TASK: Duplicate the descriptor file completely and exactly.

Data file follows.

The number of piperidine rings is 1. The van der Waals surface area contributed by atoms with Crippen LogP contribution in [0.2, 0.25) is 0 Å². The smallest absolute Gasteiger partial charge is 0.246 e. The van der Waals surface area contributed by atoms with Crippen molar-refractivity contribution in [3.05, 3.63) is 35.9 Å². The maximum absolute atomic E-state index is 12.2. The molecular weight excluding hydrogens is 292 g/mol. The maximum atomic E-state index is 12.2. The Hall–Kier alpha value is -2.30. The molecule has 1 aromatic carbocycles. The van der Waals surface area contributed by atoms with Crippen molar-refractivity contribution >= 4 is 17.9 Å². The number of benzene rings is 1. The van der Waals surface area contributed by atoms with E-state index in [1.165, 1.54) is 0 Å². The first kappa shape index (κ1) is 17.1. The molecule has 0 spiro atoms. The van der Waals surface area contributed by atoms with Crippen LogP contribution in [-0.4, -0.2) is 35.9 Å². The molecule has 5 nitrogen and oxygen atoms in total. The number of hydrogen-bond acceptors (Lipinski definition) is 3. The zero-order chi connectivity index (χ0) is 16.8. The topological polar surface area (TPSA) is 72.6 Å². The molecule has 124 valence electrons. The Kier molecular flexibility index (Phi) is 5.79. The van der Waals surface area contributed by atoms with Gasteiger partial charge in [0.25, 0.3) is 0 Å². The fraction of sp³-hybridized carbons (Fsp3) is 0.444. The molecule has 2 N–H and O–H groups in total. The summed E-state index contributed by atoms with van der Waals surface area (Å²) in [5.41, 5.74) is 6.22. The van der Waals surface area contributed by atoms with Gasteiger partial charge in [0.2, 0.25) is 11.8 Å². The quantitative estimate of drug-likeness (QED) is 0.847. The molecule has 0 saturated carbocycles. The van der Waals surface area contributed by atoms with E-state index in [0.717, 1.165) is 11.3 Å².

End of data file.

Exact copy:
The number of piperidine rings is 1. The van der Waals surface area contributed by atoms with Crippen LogP contribution in [0.2, 0.25) is 0 Å². The smallest absolute Gasteiger partial charge is 0.246 e. The van der Waals surface area contributed by atoms with Crippen molar-refractivity contribution in [3.05, 3.63) is 35.9 Å². The maximum absolute atomic E-state index is 12.2. The molecular weight excluding hydrogens is 292 g/mol. The maximum atomic E-state index is 12.2. The Hall–Kier alpha value is -2.30. The molecule has 1 aromatic carbocycles. The van der Waals surface area contributed by atoms with Crippen molar-refractivity contribution >= 4 is 17.9 Å². The number of benzene rings is 1. The van der Waals surface area contributed by atoms with E-state index in [1.165, 1.54) is 0 Å². The first kappa shape index (κ1) is 17.1. The molecule has 0 spiro atoms. The van der Waals surface area contributed by atoms with Crippen LogP contribution in [-0.4, -0.2) is 35.9 Å². The molecule has 5 nitrogen and oxygen atoms in total. The number of hydrogen-bond acceptors (Lipinski definition) is 3. The zero-order chi connectivity index (χ0) is 16.8. The topological polar surface area (TPSA) is 72.6 Å². The molecule has 124 valence electrons. The Kier molecular flexibility index (Phi) is 5.79. The van der Waals surface area contributed by atoms with Gasteiger partial charge in [0.25, 0.3) is 0 Å². The fraction of sp³-hybridized carbons (Fsp3) is 0.444. The molecule has 2 N–H and O–H groups in total. The summed E-state index contributed by atoms with van der Waals surface area (Å²) in [5.41, 5.74) is 6.22. The van der Waals surface area contributed by atoms with Gasteiger partial charge in [0.2, 0.25) is 11.8 Å². The quantitative estimate of drug-likeness (QED) is 0.847. The molecule has 0 saturated carbocycles. The van der Waals surface area contributed by atoms with E-state index in [0.717, 1.165) is 11.3 Å².